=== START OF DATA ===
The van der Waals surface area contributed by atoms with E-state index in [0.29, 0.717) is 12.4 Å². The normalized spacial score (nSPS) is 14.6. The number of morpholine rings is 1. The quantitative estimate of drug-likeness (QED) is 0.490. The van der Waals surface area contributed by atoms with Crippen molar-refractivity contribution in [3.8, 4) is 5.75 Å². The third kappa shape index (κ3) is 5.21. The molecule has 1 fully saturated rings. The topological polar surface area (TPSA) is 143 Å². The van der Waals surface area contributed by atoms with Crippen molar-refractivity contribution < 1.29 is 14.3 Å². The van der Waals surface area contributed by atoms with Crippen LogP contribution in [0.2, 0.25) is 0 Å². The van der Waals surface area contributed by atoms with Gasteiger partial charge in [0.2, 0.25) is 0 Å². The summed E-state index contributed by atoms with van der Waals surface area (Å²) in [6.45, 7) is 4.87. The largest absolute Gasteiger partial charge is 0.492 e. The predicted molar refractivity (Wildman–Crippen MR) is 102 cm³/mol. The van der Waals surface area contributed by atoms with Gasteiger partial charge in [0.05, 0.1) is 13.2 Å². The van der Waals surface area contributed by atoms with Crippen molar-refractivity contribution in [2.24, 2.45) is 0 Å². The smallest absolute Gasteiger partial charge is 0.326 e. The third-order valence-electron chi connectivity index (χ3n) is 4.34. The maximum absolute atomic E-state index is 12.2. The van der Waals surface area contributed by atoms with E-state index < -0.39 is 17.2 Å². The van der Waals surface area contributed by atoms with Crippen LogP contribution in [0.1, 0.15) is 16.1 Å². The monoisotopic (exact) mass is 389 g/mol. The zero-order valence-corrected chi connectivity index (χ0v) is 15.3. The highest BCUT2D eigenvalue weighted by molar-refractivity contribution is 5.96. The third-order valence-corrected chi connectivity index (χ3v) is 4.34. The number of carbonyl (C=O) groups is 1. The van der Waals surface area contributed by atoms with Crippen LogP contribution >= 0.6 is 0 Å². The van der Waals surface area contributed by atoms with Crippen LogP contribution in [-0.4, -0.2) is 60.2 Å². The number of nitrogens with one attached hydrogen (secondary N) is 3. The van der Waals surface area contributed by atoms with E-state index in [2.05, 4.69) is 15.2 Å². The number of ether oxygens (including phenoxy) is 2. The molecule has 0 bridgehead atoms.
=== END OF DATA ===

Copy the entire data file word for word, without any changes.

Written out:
The van der Waals surface area contributed by atoms with E-state index in [0.29, 0.717) is 12.4 Å². The normalized spacial score (nSPS) is 14.6. The number of morpholine rings is 1. The quantitative estimate of drug-likeness (QED) is 0.490. The van der Waals surface area contributed by atoms with Crippen molar-refractivity contribution in [3.8, 4) is 5.75 Å². The third kappa shape index (κ3) is 5.21. The molecule has 1 fully saturated rings. The topological polar surface area (TPSA) is 143 Å². The van der Waals surface area contributed by atoms with Crippen molar-refractivity contribution < 1.29 is 14.3 Å². The van der Waals surface area contributed by atoms with Crippen LogP contribution in [0.2, 0.25) is 0 Å². The van der Waals surface area contributed by atoms with Gasteiger partial charge in [0.2, 0.25) is 0 Å². The summed E-state index contributed by atoms with van der Waals surface area (Å²) in [6.45, 7) is 4.87. The largest absolute Gasteiger partial charge is 0.492 e. The predicted molar refractivity (Wildman–Crippen MR) is 102 cm³/mol. The van der Waals surface area contributed by atoms with Gasteiger partial charge in [0.05, 0.1) is 13.2 Å². The van der Waals surface area contributed by atoms with Crippen molar-refractivity contribution in [2.24, 2.45) is 0 Å². The smallest absolute Gasteiger partial charge is 0.326 e. The third-order valence-electron chi connectivity index (χ3n) is 4.34. The maximum absolute atomic E-state index is 12.2. The van der Waals surface area contributed by atoms with E-state index < -0.39 is 17.2 Å². The van der Waals surface area contributed by atoms with Crippen LogP contribution in [0.1, 0.15) is 16.1 Å². The monoisotopic (exact) mass is 389 g/mol. The zero-order valence-corrected chi connectivity index (χ0v) is 15.3. The highest BCUT2D eigenvalue weighted by molar-refractivity contribution is 5.96. The third-order valence-corrected chi connectivity index (χ3v) is 4.34. The number of carbonyl (C=O) groups is 1. The van der Waals surface area contributed by atoms with Crippen LogP contribution >= 0.6 is 0 Å². The van der Waals surface area contributed by atoms with Crippen LogP contribution in [-0.4, -0.2) is 60.2 Å². The number of nitrogens with one attached hydrogen (secondary N) is 3. The van der Waals surface area contributed by atoms with E-state index in [2.05, 4.69) is 15.2 Å². The number of ether oxygens (including phenoxy) is 2. The molecule has 0 bridgehead atoms.